Zhongli thinks this to be true, knows it to be true the more he interacts with others—the more he interacts with Diluc.

There’s a kind of uncertainty Zhongli knows had bloomed when he first met the other, bleeding profusely in one of the ruins of Tianqiu valley, looking at him all startled reminiscent of a cornered prey. He knows it’s the red of his eyes. The shine of it depicting first anger, next an overall desire to live for something—a prey cornered but not yet ready to yield. And it bloomed—it bloomed just as much as it does with humans. Zhongli is aware of why he wanted to help, to prevent another death, but with that came a bewildering result that is Diluc’s presence.

How characteristic of Diluc, he thought, to possess such fire and let it shine true upon first glance. His blazing hair and sharp eyes first sublime then deadly.

He feels it grow within him even now, even when Diluc pressed his lips towards his and Zhongli had only a split second of hesitation before he pressed back. Zhongli felt that uncertainty take an ever deeper root as it did, surprisingly confused at how he is unable to determine exactly what this is.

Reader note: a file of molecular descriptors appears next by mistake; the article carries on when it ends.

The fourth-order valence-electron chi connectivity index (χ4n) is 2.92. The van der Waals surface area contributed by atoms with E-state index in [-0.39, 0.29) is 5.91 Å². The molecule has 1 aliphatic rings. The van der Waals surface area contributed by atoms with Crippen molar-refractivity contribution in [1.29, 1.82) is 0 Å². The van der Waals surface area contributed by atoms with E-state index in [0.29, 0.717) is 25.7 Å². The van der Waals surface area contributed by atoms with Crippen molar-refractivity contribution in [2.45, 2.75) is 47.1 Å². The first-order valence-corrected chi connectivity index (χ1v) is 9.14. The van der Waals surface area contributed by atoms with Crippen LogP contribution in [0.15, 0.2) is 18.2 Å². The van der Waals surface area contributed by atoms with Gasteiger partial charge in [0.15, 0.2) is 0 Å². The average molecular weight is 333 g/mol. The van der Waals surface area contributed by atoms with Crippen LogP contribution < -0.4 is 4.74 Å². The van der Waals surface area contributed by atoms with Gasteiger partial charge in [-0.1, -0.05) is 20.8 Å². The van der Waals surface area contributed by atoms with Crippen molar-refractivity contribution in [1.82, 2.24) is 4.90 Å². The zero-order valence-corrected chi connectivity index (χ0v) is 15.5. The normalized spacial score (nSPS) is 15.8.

Because Diluc slowly, eventually, pulls away. His piercing gaze muddled as he contemplates. Zhongli lets him stare, as he always does, but he doesn’t let Diluc move farther away than necessary. He holds onto his waist as Diluc keeps staring, ruminating over things Zhongli is not entirely certain of.

How lovely—the distinct red hair tousled by the evening wind. It makes him want to reach out, makes him actually reach out, to prevent the glaze lily from being blown away when it did so.

Diluc doesn’t say anything else, but Zhongli knows a chill will come upon him soon. They walk together to Wangshu Inn in silence. He hears Diluc bid him good night before the other retires to his room. Zhongli doesn’t go after him.

And when morning comes, Diluc is gone. In his place is a stone, carefully carved into a circle. The boss of the inn hands its container to Zhongli after explaining how his companion had left. The glow of it is recognizable. Cor lapis of this kind must have been collected at higher altitudes.